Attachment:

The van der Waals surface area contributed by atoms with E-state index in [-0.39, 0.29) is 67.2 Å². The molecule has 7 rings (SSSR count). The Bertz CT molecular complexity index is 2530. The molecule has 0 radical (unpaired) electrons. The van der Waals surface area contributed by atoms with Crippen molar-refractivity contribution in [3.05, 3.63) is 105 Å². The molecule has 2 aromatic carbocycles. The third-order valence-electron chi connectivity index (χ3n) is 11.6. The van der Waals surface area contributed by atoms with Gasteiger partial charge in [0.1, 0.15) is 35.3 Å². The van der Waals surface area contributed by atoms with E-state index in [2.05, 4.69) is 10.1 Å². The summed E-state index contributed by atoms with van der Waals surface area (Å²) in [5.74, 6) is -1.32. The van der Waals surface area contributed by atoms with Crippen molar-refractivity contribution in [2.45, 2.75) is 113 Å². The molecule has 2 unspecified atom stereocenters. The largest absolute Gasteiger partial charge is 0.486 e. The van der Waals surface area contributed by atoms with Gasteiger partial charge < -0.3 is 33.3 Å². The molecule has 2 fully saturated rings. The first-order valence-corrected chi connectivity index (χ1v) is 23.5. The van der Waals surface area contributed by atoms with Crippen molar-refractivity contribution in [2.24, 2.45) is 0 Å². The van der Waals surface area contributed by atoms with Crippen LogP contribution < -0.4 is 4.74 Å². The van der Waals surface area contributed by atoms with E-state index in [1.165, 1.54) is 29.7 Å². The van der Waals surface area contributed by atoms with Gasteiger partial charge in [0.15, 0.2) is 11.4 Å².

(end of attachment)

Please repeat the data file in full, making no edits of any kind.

The van der Waals surface area contributed by atoms with E-state index in [-0.39, 0.29) is 67.2 Å². The molecule has 7 rings (SSSR count). The Bertz CT molecular complexity index is 2530. The molecule has 0 radical (unpaired) electrons. The van der Waals surface area contributed by atoms with Crippen molar-refractivity contribution in [3.05, 3.63) is 105 Å². The molecule has 2 aromatic carbocycles. The third-order valence-electron chi connectivity index (χ3n) is 11.6. The van der Waals surface area contributed by atoms with Gasteiger partial charge in [0.1, 0.15) is 35.3 Å². The van der Waals surface area contributed by atoms with E-state index in [2.05, 4.69) is 10.1 Å². The summed E-state index contributed by atoms with van der Waals surface area (Å²) in [5.74, 6) is -1.32. The van der Waals surface area contributed by atoms with Crippen molar-refractivity contribution in [2.45, 2.75) is 113 Å². The molecule has 2 unspecified atom stereocenters. The largest absolute Gasteiger partial charge is 0.486 e. The van der Waals surface area contributed by atoms with Gasteiger partial charge < -0.3 is 33.3 Å². The molecule has 2 fully saturated rings. The first-order valence-corrected chi connectivity index (χ1v) is 23.5. The van der Waals surface area contributed by atoms with Crippen molar-refractivity contribution in [2.24, 2.45) is 0 Å². The van der Waals surface area contributed by atoms with Crippen LogP contribution < -0.4 is 4.74 Å². The van der Waals surface area contributed by atoms with E-state index in [1.165, 1.54) is 29.7 Å². The van der Waals surface area contributed by atoms with Gasteiger partial charge in [0.15, 0.2) is 11.4 Å².